Cultural Appropriation on Halloween

What are you going to be for Halloween?  It might be time to start planning, but keep some things in mind...how will other people feel about your costume?  For example, how would a Polynesian person feel if you wore the Maui costume pictured above?

Photo courtesy of Flickr filed under public domain

What are you going to be for Halloween? It might be time to start planning, but keep some things in mind...how will other people feel about your costume? For example, how would a Polynesian person feel if you wore the Maui costume pictured above?

Manda Xie, Staff Writer

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What are you going to be for Halloween?  It might be time to start planning, but keep some things in mind…how will other people feel about your costume?  For example, how would a Polynesian person feel if you wore the Maui costume pictured above?

It’s October, which means we are in the midst of #spookyszn!  Halloween is a great time to dress up in costumes and show off your creative or comedic talents. However, what once was a fun holiday has transformed into something more political. Recently, there has been controversy about whether certain costumes cross the line in-between funny and offensive.

One example of that is based upon the hit movie Moana which came out in November of 2016.  Many young girls and boys wanted to dress up as the protagonists: Moana and Maui. When Disney released costumes for sale on its website, many people were angry because they felt that the brown color of the bodysuit and the tribal tattoos were offensive to Polynesian people.

On Twitter, there was major backlash almost immediately. For example, user ProfBanks told Disney that, “other people’s skins are not costumes.”  People in the TJ community had opinions about cultural appropriation during Halloween as well.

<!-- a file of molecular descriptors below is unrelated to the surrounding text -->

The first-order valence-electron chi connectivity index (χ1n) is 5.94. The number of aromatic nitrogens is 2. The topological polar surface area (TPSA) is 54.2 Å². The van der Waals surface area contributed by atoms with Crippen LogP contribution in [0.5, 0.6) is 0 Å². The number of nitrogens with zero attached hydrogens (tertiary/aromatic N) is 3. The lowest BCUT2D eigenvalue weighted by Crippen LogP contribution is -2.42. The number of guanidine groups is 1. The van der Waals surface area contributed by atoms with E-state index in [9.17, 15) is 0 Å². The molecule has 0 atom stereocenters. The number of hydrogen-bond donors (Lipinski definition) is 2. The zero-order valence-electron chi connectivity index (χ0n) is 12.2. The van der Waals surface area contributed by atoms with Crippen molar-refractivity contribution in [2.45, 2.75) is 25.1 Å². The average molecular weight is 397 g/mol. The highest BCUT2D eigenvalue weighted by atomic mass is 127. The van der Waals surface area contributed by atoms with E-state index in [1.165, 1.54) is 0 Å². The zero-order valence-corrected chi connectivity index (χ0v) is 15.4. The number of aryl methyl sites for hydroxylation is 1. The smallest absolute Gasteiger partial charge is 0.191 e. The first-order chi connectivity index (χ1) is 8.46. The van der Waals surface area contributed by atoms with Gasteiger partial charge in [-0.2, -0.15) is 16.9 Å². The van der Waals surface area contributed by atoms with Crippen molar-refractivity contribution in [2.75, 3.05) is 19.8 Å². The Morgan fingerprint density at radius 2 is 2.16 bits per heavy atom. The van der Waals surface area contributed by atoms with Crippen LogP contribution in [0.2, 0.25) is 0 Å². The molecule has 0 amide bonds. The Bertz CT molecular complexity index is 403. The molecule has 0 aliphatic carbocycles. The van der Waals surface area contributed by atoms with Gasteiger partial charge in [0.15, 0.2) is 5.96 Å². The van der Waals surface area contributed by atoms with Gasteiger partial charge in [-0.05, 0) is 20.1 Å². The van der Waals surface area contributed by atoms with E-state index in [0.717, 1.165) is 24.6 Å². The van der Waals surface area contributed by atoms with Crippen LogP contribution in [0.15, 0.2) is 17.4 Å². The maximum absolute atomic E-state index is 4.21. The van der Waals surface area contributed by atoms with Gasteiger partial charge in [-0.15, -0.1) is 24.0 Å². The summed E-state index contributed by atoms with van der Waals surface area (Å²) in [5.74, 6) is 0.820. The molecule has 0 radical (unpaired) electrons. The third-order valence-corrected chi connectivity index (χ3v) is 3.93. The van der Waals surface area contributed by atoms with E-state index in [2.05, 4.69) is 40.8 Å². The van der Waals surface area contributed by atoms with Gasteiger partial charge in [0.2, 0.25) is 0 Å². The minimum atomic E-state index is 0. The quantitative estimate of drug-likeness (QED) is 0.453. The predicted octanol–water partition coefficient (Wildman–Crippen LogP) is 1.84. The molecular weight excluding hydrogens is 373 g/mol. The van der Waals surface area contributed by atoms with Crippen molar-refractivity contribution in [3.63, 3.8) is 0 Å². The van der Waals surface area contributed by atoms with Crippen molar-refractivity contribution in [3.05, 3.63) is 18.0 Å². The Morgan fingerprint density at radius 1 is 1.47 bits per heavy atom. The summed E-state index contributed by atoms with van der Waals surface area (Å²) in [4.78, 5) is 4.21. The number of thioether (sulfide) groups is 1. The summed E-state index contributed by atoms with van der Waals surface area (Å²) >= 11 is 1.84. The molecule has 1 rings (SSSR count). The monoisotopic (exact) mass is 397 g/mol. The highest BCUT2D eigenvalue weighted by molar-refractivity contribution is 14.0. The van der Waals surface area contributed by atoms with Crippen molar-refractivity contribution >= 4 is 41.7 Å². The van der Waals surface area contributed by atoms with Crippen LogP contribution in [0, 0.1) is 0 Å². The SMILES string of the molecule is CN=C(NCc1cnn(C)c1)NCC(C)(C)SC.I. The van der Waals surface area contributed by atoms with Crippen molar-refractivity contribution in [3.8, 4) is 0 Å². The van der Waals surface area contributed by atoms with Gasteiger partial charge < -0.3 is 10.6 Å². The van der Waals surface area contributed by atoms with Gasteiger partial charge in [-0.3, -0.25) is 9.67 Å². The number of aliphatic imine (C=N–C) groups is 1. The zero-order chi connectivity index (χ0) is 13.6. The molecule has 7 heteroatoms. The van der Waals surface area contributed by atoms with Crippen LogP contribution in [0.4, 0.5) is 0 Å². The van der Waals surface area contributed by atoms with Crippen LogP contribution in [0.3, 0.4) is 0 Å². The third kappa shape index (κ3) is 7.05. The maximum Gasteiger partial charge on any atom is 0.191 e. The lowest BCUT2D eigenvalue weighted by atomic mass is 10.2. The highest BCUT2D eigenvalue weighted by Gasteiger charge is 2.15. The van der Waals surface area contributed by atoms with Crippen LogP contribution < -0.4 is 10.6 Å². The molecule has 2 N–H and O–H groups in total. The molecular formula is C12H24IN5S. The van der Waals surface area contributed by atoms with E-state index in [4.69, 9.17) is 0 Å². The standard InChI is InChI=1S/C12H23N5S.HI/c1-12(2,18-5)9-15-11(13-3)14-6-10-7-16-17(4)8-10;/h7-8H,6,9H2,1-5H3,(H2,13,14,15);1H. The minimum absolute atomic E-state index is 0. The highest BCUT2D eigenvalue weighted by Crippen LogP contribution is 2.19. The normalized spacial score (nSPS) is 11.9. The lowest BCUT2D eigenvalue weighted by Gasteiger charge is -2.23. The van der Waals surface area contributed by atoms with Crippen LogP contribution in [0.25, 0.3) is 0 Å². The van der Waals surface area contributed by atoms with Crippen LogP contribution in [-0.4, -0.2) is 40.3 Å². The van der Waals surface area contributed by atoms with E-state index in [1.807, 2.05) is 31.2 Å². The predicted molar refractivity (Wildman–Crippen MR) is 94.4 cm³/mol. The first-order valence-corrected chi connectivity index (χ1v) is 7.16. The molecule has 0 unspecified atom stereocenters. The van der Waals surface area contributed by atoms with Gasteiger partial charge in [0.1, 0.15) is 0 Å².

“Being fascinated in other cultures is great for the overall connectivity of the world. If that means wearing clothes from some place you aren’t from, then you do you,” freshman Sharvani Kondapally said. “Additionally, wearing an article of clothing that people from a specific culture wear currently, or actively wore in the past is okay; but following stereotypical examples is not.”

Another freshmen, Elaine Li, said “It’s not necessarily a bad thing to wear costumes of another culture but to portray those people as offensive stereotypes is not okay. I think an example would be like being a Chinese empress/emperor because it’s respecting a really beautiful and regal part of China’s culture and history…an offensive costume about Asians may portray us as cheap, loud, rude, etc., and may comment on our appearance. So as long as it’s not offensive or makes others uncomfortable, it’s all good because I still think it’s important to embrace other cultures.”

This year, remember to be have fun but stay sensitive when creating or buying a Halloween costume. There are tons of fun ways to express yourself on this wonderful holiday without being offensive.

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